Skip to content

Killed Darlings

A Weekly5 special edition with five great songs that didn't make it into the recommendations.

The process of curation produces winners and losers. That is one uncomfortable truth. The other is that sometimes those who don't really deserve it end up on the losing side. And sometimes, I hope rarely, losers come out on the winning side. But, of course, this is a subjective perception.

Over the past few months, I have chosen 85 songs for the Weekly5 playlist. Sometimes this task was easy, sometimes hard. And it's always painful to leave out a great track. Maybe because the competition was just too intense, perhaps because it would have harmed the selection balance.

"Kill your darlings" - that's the motto in writing. The beauty of curating is that the chips that fall while grinding an issue stay in my workshop. And at the same time, it's unfair because no one gets to see them. Or rather, to hear them.

I would like to change this today. That's why today's special edition features five pieces that stayed in my mind but didn't officially make it into the selection.

Silver Firs – Now We Start To See The Beauty

The Swiss duo Silver Firs finally released a new song a few weeks ago after a long period of silence. The title Now We Start To See The Beauty is almost poetic in light of today's output.

This single begins rhythmically, ritually, and almost psychedelically. This intro drags on for a long time. It sounds as if the door is opening into an exotic world, a universe where one can lose oneself.

But suddenly, this weird thing leads into a lovely indie-pop anthem. Harmonious, shimmering. An excellent build-up before the obscure rhythm takes over again.

Solomun – Tuk Tuk (feat. ÄTNA)

What happens when deep house meets ethereal electro-pop? This question was answered by the renowned producer Solomun, together with the Dresden duo ÄTNA. Tuk Tuk brings dance fever sweat to the forehead without seeming arbitrary.

Inéz Schaefer, ÄTNA's voice, adds urgency to the already urgent song with her performance. Somewhere between club feeling and hip-hop vibe, Tuk Tuk can never be classified appropriately.

This collaboration is strange but successful—a monument to the fact that anthems of escalation don't have to be simple. Tuk Tuk dares to do something.

Steiner & Madlaina – Wenn ich ein Junge wäre (Ich will nicht lächeln)

This is the sound of protest; this is the sound of anger. Wenn ich ein Junge wäre by the Zurich duo Steiner & Madlaina is the musical result of a demonstration. Published one year after the big women's strike in Switzerland, this song holds up the clenched fist of feminism.

Steiner & Madlaina are otherwise renowned for their indie-folk songs that are deeply rooted in everyday youth. Wenn ich ein Junge wäre breaks with this delicate sound and achieves exactly the right effect: it shakes things up.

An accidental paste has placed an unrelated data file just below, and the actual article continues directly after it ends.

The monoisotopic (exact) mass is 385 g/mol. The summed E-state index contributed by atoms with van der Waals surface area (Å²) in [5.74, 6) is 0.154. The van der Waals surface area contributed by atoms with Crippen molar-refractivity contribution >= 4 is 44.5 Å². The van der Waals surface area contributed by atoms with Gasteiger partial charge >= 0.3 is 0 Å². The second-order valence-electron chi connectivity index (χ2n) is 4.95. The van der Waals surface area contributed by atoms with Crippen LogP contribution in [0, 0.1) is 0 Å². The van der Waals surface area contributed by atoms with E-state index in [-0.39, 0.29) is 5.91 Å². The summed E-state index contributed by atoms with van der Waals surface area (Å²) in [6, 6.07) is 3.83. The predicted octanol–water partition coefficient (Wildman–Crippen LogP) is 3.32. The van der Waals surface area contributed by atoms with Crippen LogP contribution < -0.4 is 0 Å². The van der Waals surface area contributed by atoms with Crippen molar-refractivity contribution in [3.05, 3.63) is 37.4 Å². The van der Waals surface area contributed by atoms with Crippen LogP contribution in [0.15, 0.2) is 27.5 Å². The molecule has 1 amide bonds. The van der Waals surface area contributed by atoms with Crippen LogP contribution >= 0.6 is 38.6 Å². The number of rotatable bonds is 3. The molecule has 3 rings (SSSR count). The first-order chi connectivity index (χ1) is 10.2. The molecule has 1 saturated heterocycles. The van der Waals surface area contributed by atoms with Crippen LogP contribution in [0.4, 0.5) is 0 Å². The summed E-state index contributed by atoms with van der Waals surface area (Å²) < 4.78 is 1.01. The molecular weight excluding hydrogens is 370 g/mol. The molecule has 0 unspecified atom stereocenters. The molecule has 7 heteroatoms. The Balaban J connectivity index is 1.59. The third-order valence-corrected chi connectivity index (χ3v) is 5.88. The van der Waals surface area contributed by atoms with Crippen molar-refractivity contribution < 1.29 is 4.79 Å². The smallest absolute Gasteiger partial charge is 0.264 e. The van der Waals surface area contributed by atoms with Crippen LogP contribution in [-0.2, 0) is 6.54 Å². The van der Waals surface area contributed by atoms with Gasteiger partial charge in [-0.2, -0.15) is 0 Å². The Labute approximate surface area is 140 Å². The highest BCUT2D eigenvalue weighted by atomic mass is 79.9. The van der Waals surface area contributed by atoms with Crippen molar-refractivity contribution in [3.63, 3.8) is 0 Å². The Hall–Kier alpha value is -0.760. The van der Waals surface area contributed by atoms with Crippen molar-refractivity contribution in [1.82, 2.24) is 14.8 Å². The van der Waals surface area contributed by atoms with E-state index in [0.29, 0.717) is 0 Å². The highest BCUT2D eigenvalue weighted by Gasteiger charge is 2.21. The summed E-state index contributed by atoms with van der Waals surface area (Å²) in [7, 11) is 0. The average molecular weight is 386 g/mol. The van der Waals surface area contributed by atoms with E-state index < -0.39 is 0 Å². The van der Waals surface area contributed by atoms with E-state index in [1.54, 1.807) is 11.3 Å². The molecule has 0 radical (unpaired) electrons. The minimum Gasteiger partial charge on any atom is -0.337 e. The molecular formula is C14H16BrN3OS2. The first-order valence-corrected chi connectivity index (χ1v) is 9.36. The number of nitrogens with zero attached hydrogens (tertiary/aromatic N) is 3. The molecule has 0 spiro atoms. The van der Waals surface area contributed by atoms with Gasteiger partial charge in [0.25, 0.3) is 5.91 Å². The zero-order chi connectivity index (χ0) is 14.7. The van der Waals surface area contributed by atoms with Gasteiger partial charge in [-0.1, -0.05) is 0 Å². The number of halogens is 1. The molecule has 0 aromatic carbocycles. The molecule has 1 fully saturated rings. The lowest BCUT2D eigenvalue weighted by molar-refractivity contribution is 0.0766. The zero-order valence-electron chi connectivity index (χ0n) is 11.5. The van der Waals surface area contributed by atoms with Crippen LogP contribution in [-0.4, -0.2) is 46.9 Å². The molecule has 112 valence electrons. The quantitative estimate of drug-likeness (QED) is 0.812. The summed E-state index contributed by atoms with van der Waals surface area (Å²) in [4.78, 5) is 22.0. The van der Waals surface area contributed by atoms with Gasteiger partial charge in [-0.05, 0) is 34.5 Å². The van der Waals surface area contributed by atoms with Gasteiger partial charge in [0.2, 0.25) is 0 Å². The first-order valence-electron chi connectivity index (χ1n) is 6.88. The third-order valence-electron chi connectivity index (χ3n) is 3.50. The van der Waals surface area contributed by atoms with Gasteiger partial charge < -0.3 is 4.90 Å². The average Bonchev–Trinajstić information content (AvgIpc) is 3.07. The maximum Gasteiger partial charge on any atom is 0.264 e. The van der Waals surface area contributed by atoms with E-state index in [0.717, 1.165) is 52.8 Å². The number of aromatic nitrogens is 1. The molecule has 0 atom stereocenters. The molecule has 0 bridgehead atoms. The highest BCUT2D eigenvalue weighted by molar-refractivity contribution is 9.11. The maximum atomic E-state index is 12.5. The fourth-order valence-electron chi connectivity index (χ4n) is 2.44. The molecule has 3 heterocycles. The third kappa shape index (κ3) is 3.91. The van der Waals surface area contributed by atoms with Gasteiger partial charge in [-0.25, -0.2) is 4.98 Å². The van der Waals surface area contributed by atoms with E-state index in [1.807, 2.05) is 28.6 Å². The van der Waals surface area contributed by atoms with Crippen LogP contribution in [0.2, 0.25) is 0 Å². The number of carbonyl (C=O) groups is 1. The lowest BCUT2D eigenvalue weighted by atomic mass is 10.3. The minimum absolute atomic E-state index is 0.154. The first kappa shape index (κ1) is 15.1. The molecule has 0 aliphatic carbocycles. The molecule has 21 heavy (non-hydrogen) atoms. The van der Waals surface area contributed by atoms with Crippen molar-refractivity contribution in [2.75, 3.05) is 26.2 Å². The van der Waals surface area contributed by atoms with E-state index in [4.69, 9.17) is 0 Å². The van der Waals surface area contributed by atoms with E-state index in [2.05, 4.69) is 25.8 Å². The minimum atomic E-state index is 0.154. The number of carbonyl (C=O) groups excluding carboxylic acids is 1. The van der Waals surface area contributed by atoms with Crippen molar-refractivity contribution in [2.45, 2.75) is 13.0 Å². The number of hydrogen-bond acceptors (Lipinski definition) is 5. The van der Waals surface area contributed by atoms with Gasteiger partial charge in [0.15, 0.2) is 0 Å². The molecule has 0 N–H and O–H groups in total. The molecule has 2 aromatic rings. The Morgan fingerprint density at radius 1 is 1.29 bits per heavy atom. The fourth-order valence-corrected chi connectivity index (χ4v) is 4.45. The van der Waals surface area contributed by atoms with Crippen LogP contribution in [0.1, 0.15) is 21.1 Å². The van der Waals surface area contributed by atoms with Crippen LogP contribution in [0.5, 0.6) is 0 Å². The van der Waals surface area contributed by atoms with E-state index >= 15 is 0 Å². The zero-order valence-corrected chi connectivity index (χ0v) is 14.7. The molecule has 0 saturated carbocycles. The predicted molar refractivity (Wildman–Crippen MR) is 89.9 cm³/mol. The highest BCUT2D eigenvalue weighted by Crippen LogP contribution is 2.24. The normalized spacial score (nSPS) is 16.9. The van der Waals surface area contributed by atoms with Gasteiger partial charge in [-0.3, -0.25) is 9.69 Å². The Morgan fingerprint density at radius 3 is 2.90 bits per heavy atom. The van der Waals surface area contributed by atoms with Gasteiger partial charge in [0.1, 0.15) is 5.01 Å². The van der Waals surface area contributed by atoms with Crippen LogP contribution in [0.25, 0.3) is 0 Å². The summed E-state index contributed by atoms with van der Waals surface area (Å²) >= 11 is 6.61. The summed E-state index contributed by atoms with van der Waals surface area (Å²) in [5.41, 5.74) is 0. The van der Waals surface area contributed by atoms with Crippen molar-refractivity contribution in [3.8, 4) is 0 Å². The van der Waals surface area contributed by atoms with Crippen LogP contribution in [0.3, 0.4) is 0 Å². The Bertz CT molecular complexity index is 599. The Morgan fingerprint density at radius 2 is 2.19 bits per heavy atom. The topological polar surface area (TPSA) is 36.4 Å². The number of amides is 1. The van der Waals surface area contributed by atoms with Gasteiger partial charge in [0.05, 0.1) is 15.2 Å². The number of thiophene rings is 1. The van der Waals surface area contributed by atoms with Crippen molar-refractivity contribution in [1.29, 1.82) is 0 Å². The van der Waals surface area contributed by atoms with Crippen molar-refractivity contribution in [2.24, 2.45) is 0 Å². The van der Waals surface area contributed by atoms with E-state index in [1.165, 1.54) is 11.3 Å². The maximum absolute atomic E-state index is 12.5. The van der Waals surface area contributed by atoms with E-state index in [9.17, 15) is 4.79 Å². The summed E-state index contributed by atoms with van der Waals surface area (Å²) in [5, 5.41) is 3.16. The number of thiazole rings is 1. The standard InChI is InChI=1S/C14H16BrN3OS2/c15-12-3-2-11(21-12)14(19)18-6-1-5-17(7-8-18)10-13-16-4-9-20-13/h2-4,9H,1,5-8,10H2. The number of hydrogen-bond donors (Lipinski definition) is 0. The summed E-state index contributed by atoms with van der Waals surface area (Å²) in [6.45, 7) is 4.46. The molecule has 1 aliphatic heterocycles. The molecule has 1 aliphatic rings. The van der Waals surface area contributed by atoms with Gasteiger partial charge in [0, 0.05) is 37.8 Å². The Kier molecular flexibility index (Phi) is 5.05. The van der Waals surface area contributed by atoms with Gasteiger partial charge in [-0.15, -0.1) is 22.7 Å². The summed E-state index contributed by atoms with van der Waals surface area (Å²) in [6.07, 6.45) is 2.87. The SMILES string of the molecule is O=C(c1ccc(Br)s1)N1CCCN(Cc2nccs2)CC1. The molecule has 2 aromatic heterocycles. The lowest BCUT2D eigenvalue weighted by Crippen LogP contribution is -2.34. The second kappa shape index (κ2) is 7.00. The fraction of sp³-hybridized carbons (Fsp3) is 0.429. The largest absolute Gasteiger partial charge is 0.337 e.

It's a fast-paced song, the fastest and most aggressive on their second album Wünsch mir Glück. But one that stays in the memory. And with it, the message.

Kaktus Einarsson – 45rpm

As the singer of the band Fufanu, Icelander Kaktus Einarsson was responsible for a modern iteration of post-punk that sometimes takes some getting used to. In terms of genre, his solo works are hardly comparable. And yet, the uniqueness continues to resonate.

45rpm is a beautifully composed piece, a kaleidoscope of sound that reveals a new shape, a fresh color, a previously hidden facet with each listening session. Bizarre beauty and menacing shadows shake hands here.

With 45rpm, Kaktus Einarsson has succeeded in creating one of those songs that can hardly be done justice with words. It always remains a mystery - and that is precisely the beauty of it.

Adriano Koch – I Love You Sadness

Adriano Koch is a young talent at the keys. The 21-year-old pianist creates wondrous worlds. I Love You Sadness is just one of these proofs of how stylistically confident Koch navigates in the field of tension between classical music and modern ambient.

"This song is about resilience and how we should be grateful to once have been hurt. This song was created while transforming sadness into euphoria," Koch says about this piece released in February.

I Love You Sadness sounds melancholic, thoughtful, then upbeat and empowered. It's a wild ride between depression and empowerment.

Do I regret that these songs didn't officially make it into the Weekly5 selection? Definitely, and the regret increases every time the random generator serves me these songs again.

But at the same time, it feels good to present them to you now in a special spotlight. So I hope you found inspiration for your playlist again today.

All the best,